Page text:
Woman of Substance: Samantha Kluge – Home is Where The Heart is


he male in Samantha Kluge’s Encino home has turned her living room into a dance floor. He’s showing off some killer moves and he knows all eyes are on him. The society heiress doesn’t seem to mind that Jack Jameson Groves has turned her elegant abode into a club: not only is the five-year-old her son, but he also happens to be the person responsible for helping Samantha find love – and herself – again.

In her past life, the daughter of late Metromedia mogul John Kluge was herself a club-hopping, hard-partying New York socialite throughout her 20s, working as an editor at publications like Glamour and Cosmopolitan. Now in her forties, Samantha has traded alcohol for juices, nights out on the town for nights in with her son, and a job that entailed late nights and a plethora of parties for solo artistic pursuits like jewelry-making, interior design and bespoke clothing creation inside her home studio. “My days in New York were so completely different from my life now, with Jack,” Kluge muses. “I would go to cocktail parties after work every night there, but I quit drinking when I moved to California 14 years ago. I made a lot of little changes slowly. I got more physically active here, whereas in New York, I was all about work and partying. My nickname was the ‘Party Priestess’. But here I’m totally anonymous, which I love. I left in the wake of a bad divorce, and I needed a fresh start. I found that here.” Kluge, who has tied the knot three times in the past, including a marriage to Jack’s father Jonathan Winston Groves, is in a good place now, though her past heartbreaks certainly weren’t the easiest to heal.

“My first divorce cut the deepest. It was tough and a little sloppy, but I got through it and I learned a lot from it, and I see my part in it. It takes two to tango,” she says now, confiding, “I thought my life was over twice. I was very self-involved and self-obsessed in New York, but I hadn’t excavated my true self yet. Losing my parents, going through a 10-month period where I had two back surgeries, getting divorced; these were all traumatic things. But here I am. I’m middle-aged and I have a kid, and this is it. But just when the caterpillar thinks his life is over, he turns into a butterfly.


It is Jack, in every possible way, that has helped Samantha to emerge from her cocoon. He has made her more responsible and more self-aware. He is also the reason she is selling her current home of six years, a historic house once owned by John Wayne that she lovingly and painstakingly curated, in order to move him to her favorite school district of choice. She would do anything for him and he for her. In fact, he even introduced Samantha to her fiancé, freelance TV producer Kevin Herndon. “I had just gotten out of a really toxic relationship when Jack introduced me to my fiancé of a year. He was only three years old,” she recalls with a laugh noting, “First of all, I’m aware my ticker is broken. We were coming back from being out of the country, where I had had a few tough months being with someone who tried to take advantage of me. I had been single for a while at that point. I was just trying to recover.”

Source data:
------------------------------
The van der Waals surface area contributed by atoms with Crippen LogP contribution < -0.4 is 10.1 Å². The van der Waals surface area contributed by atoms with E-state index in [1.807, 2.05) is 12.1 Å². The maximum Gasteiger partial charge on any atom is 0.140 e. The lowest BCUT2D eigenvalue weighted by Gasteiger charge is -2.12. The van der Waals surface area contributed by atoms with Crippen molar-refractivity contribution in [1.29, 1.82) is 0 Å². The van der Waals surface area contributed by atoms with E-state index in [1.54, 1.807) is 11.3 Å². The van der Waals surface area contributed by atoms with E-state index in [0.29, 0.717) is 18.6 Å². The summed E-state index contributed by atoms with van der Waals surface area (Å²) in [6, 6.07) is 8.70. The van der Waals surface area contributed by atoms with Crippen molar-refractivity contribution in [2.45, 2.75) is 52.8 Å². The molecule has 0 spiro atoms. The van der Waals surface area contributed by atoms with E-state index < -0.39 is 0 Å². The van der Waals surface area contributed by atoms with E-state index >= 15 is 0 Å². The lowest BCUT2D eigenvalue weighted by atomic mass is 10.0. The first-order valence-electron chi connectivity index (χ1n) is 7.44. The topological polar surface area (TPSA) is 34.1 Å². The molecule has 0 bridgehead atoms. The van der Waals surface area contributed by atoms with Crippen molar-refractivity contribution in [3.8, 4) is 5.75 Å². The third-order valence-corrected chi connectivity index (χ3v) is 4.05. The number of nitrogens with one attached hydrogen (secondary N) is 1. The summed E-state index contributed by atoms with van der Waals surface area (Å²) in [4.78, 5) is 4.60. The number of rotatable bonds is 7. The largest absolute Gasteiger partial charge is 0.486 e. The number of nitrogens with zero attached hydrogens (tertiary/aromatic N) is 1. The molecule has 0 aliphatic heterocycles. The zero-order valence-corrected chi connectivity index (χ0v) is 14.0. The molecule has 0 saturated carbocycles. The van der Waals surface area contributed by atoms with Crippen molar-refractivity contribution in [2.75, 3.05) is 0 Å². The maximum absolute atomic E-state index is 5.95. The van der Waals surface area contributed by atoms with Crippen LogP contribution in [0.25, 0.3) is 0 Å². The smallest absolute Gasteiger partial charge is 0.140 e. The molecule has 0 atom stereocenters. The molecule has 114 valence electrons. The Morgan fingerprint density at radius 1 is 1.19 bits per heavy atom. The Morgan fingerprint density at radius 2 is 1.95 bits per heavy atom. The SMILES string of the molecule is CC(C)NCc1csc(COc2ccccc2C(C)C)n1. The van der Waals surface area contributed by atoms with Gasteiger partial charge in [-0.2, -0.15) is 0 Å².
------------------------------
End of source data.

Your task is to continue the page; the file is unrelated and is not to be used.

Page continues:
Jack took it upon himself to find his mother a partner, and brazenly asked one of her male acquaintances if he was single. Samantha recalls when Jack first approached Kevin, and asked, ‘Do you have a girlfriend? My mom needs a good man. She’s had a tough ride.’ He said to Jack, ‘How about I take her to dinner first?’ Jack said, ‘That’s a good start.’ Within six months, we were in a relationship. Jack asked him if he was going to be his stepdaddy at age 4, and a few months later, we were engaged.”

Her life with Jack and Kevin marks a fresh start for the resilient Kluge, who learned the art of dealing with the hand she’s been dealt, however horrible, from her father. “When I was a young kid, my dad said, ‘Kid, you’re going to be a target. You’re going to have to build muscle to let these things roll off your back.’ He was absolutely right, but things got worse when he was gone.” Kluge has been consistently mourning and missing her father, who died three years ago at the age of 95. She misses his presence, and his belief in her abilities. “He told me that success is only a little talent and 99 percent persistence and to never give up. I became an editor in six months, and my father was impressed.  He said, ‘I never realized how much you’re like me. You’re very driven.’ He even told a friend that if he believed in nepotism, I could run his company. I was shocked.” Kluge didn’t need nepotism to get her through life: she’s made her way and found happiness all on her own.